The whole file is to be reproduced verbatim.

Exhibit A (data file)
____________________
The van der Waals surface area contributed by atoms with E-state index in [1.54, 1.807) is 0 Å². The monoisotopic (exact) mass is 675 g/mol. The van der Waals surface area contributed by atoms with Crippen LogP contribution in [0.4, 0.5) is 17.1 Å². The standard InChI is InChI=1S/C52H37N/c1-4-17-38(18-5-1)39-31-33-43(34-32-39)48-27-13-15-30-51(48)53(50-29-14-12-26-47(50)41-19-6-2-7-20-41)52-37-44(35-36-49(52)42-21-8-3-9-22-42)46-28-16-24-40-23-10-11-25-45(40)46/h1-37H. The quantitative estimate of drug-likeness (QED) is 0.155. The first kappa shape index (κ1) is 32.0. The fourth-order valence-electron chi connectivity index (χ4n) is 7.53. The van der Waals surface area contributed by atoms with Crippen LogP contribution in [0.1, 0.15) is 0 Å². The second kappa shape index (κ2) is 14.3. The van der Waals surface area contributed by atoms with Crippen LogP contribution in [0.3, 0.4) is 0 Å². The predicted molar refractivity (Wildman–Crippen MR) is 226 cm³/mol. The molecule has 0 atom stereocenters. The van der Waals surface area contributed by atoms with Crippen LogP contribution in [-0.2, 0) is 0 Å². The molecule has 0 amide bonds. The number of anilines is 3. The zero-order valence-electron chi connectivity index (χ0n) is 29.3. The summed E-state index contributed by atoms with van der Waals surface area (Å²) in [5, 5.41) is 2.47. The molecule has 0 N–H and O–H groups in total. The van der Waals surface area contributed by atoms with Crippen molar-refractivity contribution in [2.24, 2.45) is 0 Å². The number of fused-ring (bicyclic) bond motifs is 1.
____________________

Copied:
The van der Waals surface area contributed by atoms with E-state index in [1.54, 1.807) is 0 Å². The monoisotopic (exact) mass is 675 g/mol. The van der Waals surface area contributed by atoms with Crippen LogP contribution in [0.4, 0.5) is 17.1 Å². The standard InChI is InChI=1S/C52H37N/c1-4-17-38(18-5-1)39-31-33-43(34-32-39)48-27-13-15-30-51(48)53(50-29-14-12-26-47(50)41-19-6-2-7-20-41)52-37-44(35-36-49(52)42-21-8-3-9-22-42)46-28-16-24-40-23-10-11-25-45(40)46/h1-37H. The quantitative estimate of drug-likeness (QED) is 0.155. The first kappa shape index (κ1) is 32.0. The fourth-order valence-electron chi connectivity index (χ4n) is 7.53. The van der Waals surface area contributed by atoms with Crippen LogP contribution in [0.1, 0.15) is 0 Å². The second kappa shape index (κ2) is 14.3. The van der Waals surface area contributed by atoms with Crippen LogP contribution in [0.3, 0.4) is 0 Å². The predicted molar refractivity (Wildman–Crippen MR) is 226 cm³/mol. The molecule has 0 atom stereocenters. The van der Waals surface area contributed by atoms with Crippen LogP contribution in [-0.2, 0) is 0 Å². The molecule has 0 amide bonds. The number of anilines is 3. The zero-order valence-electron chi connectivity index (χ0n) is 29.3. The summed E-state index contributed by atoms with van der Waals surface area (Å²) in [5, 5.41) is 2.47. The molecule has 0 N–H and O–H groups in total. The van der Waals surface area contributed by atoms with Crippen molar-refractivity contribution in [2.24, 2.45) is 0 Å². The number of fused-ring (bicyclic) bond motifs is 1.